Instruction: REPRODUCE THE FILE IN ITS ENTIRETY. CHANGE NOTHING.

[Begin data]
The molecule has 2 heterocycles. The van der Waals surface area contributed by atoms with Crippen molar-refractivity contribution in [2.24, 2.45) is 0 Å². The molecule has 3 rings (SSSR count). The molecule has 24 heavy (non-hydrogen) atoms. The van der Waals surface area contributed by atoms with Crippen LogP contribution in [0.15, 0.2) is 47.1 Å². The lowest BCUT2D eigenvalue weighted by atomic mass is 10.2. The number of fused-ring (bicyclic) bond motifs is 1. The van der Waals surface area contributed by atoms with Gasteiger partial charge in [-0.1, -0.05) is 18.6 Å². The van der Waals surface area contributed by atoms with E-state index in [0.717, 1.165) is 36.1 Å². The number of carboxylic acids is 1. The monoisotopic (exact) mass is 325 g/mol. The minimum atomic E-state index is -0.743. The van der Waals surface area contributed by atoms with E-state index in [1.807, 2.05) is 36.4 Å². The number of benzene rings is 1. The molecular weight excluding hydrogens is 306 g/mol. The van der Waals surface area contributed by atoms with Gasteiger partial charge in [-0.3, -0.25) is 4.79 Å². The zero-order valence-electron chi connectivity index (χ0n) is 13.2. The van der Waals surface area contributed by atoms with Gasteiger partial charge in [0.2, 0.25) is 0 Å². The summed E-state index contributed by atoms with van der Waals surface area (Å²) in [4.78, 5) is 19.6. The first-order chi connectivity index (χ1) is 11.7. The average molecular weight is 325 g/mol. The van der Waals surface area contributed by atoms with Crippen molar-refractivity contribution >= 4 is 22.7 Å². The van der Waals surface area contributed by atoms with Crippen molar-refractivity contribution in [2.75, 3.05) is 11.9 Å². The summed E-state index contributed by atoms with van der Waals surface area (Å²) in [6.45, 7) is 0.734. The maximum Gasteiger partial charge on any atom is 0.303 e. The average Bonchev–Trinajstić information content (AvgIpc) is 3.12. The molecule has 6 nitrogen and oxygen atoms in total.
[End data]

The molecule has 2 heterocycles. The van der Waals surface area contributed by atoms with Crippen molar-refractivity contribution in [2.24, 2.45) is 0 Å². The molecule has 3 rings (SSSR count). The molecule has 24 heavy (non-hydrogen) atoms. The van der Waals surface area contributed by atoms with Crippen LogP contribution in [0.15, 0.2) is 47.1 Å². The lowest BCUT2D eigenvalue weighted by atomic mass is 10.2. The number of fused-ring (bicyclic) bond motifs is 1. The van der Waals surface area contributed by atoms with Gasteiger partial charge in [-0.1, -0.05) is 18.6 Å². The van der Waals surface area contributed by atoms with E-state index in [0.717, 1.165) is 36.1 Å². The number of carboxylic acids is 1. The monoisotopic (exact) mass is 325 g/mol. The minimum atomic E-state index is -0.743. The van der Waals surface area contributed by atoms with E-state index in [1.807, 2.05) is 36.4 Å². The number of benzene rings is 1. The molecular weight excluding hydrogens is 306 g/mol. The van der Waals surface area contributed by atoms with Gasteiger partial charge in [-0.3, -0.25) is 4.79 Å². The zero-order valence-electron chi connectivity index (χ0n) is 13.2. The van der Waals surface area contributed by atoms with Gasteiger partial charge in [0.2, 0.25) is 0 Å². The summed E-state index contributed by atoms with van der Waals surface area (Å²) in [4.78, 5) is 19.6. The first-order chi connectivity index (χ1) is 11.7. The average molecular weight is 325 g/mol. The van der Waals surface area contributed by atoms with Crippen molar-refractivity contribution >= 4 is 22.7 Å². The van der Waals surface area contributed by atoms with Crippen molar-refractivity contribution in [2.75, 3.05) is 11.9 Å². The summed E-state index contributed by atoms with van der Waals surface area (Å²) in [6.45, 7) is 0.734. The maximum Gasteiger partial charge on any atom is 0.303 e. The average Bonchev–Trinajstić information content (AvgIpc) is 3.12. The molecule has 6 nitrogen and oxygen atoms in total.